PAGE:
Keeping Your Email Safe & Secure

This article was originally written for ArrowQuick Solutions, a technology consultancy for small businesses.

Posted on October 18, 2010

Email is ubiquitous. We use it at work and at home. Many of us have multiple email addresses. It’s no wonder that spammers and attackers see it as a great avenue for their attacks.

Here are some basic tips for keeping your email (and computer) safe and secure:

October is Cyber Security Month
  • Don’t ever send sensitive or private information. Email is typically transmitted “in the clear”, that is, without any encryption. Compare it to a postcard sent through the mail, where a casual observer can easily read the message. You should never send credit card information or sensitive information through email — use the phone or a secure website instead. Even if you use an encrypted connection to send and receive email, there is no guarantee that the email is stored in an encrypted format. If you must send sensitive information through email, then you need to use end-to-end encryption such as PGP or S/MIME, which is unfortunately too complicated for most users. And, of course, you have to trust the person on the other side (and yourself) to not let the computer become infected with a virus or be stolen, making the emails easily available.
  • Be wary of unexpected attachments. Most people will be on their guard if they receive emails from strangers. But you should also be suspicious of unexpected attachments from people and organizations you know. It’s easy for viruses and spammers to send emails posing as someone else. If you receive an email from a friend or family member that doesn’t read like their normal writing, you should proceed with caution. Use a good anti-virus program with email scanning capability.
  • Be wary of urgent messages with links. “Phishing” emails are messages from scammers that are posing as your bank or other trusted organization. Usually it tells you to take urgent action because of an emergency, or because your account or service will be canceled. Clicking on links in the email take you to a facsimile of the real website, but is actually run by the scammer. Real companies will never ask you to send credit card information or password through email. If there is an urgent situation, they will usually call you. If you are not sure about the authenticity of an email, type the website address into your browser directly and login to your account from there, or call them.
  • Don’t make any business or financial decisions based on what strangers emailed you. This may seem like common sense, but an enticing or convincing message can sway even the cynical. Don’t buy stuff that was mentioned or offered in an email. Don’t give anyone your bank or account information. It’s always a scam.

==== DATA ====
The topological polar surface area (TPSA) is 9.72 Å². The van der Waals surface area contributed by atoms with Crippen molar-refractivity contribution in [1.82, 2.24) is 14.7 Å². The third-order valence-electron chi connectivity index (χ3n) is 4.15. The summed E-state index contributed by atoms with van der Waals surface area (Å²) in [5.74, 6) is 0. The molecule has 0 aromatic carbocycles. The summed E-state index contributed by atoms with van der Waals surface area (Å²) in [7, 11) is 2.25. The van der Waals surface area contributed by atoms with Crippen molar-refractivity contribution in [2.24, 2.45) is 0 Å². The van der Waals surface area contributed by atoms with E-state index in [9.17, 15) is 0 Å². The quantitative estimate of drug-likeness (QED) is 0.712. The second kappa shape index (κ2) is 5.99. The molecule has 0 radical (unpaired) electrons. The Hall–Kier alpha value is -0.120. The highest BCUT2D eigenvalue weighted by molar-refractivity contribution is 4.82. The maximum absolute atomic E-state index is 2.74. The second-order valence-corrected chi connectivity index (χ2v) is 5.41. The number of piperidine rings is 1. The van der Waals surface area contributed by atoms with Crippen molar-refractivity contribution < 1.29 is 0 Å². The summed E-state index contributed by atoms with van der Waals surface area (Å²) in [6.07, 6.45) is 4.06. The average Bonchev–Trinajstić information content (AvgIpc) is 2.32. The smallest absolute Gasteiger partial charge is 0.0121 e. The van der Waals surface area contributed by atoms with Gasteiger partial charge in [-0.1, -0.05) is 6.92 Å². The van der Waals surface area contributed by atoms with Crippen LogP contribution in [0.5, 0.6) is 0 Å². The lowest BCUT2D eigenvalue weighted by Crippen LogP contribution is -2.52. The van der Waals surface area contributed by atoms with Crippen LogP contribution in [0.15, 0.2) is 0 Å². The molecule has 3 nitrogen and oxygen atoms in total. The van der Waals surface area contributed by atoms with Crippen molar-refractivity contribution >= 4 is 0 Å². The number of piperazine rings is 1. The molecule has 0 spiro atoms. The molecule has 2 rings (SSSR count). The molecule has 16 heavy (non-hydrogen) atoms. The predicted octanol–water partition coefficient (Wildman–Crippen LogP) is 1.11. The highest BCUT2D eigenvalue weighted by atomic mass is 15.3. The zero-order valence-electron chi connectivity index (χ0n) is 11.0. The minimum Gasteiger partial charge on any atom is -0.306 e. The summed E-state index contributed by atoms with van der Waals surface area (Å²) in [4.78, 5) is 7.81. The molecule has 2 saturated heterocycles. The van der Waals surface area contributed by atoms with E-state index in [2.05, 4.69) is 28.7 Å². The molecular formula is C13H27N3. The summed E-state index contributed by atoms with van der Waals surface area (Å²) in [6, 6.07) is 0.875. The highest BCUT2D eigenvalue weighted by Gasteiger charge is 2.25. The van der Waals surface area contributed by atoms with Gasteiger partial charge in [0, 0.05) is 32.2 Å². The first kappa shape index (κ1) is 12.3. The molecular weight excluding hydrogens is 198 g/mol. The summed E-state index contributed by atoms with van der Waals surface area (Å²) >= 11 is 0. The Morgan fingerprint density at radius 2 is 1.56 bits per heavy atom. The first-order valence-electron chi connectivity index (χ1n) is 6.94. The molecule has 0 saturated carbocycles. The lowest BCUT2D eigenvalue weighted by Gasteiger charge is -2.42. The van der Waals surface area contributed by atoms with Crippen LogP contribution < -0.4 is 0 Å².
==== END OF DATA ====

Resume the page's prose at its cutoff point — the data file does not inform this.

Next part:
• Restrict publication of your email address. This is obviously tricky to do, since you need to tell people how they can email you. The problem is when your email gets published on a website — whether it’s your company website, a social network, or anywhere else — then spammers can find it and add you to their lists. Well-made websites should protect their email addresses from the spam robots, but even then it’s not bulletproof. Show some restraint when giving out your email address; some people keep a personal email that they only give out to friends, family, and colleagues, and use a free throwaway email address for e-commerce and other sites.
  • Don’t unsubscribe…sometimes. The U.S. CAN-SPAM law requires legitimate businesses to include their physical address in their email newsletters and to honor unsubscribe requests quickly. If the email has an address at the bottom and appears to be a legitimate newsletter that you may have signed up for (or been signed up for), then you might be safe clicking that “unsubscribe” link. However, spammers can also add an “unsubscribe” link that does nothing but confirm your email address. Sometimes the simplest thing to do is simply blacklist or delete the emails.
  • Use a good email program, whether it’s a desktop app like Outlook, Thunderbird, or Apple Mail, or a website like Hotmail or Gmail. It should offer basic protections against malicious emails, such as blocking attachments and showing warnings if a message is potentially harmful.
  • If you think your email account has been compromised, contact your email provider. Let your email provider know if you notice any suspicious activity with your account.

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